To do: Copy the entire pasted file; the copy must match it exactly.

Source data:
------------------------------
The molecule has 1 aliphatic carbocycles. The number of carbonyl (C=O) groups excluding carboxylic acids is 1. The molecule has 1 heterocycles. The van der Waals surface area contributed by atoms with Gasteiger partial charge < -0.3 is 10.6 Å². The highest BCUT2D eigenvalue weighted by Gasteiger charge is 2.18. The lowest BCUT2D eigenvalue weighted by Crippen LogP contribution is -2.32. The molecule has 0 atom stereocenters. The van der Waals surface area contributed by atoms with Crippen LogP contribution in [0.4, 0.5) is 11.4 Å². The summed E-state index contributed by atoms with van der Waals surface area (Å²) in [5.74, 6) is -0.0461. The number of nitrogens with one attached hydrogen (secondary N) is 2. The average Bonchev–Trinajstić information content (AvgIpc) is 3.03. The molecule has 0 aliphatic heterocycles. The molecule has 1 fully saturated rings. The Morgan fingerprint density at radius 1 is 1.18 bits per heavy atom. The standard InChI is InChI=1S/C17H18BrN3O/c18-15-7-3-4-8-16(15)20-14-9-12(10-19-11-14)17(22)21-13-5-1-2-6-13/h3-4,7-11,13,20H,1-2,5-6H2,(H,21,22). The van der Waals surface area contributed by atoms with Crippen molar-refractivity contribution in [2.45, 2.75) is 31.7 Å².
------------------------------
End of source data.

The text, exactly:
The molecule has 1 aliphatic carbocycles. The number of carbonyl (C=O) groups excluding carboxylic acids is 1. The molecule has 1 heterocycles. The van der Waals surface area contributed by atoms with Gasteiger partial charge < -0.3 is 10.6 Å². The highest BCUT2D eigenvalue weighted by Gasteiger charge is 2.18. The lowest BCUT2D eigenvalue weighted by Crippen LogP contribution is -2.32. The molecule has 0 atom stereocenters. The van der Waals surface area contributed by atoms with Crippen LogP contribution in [0.4, 0.5) is 11.4 Å². The summed E-state index contributed by atoms with van der Waals surface area (Å²) in [5.74, 6) is -0.0461. The number of nitrogens with one attached hydrogen (secondary N) is 2. The average Bonchev–Trinajstić information content (AvgIpc) is 3.03. The molecule has 0 aliphatic heterocycles. The molecule has 1 fully saturated rings. The Morgan fingerprint density at radius 1 is 1.18 bits per heavy atom. The standard InChI is InChI=1S/C17H18BrN3O/c18-15-7-3-4-8-16(15)20-14-9-12(10-19-11-14)17(22)21-13-5-1-2-6-13/h3-4,7-11,13,20H,1-2,5-6H2,(H,21,22). The van der Waals surface area contributed by atoms with Crippen molar-refractivity contribution in [2.45, 2.75) is 31.7 Å².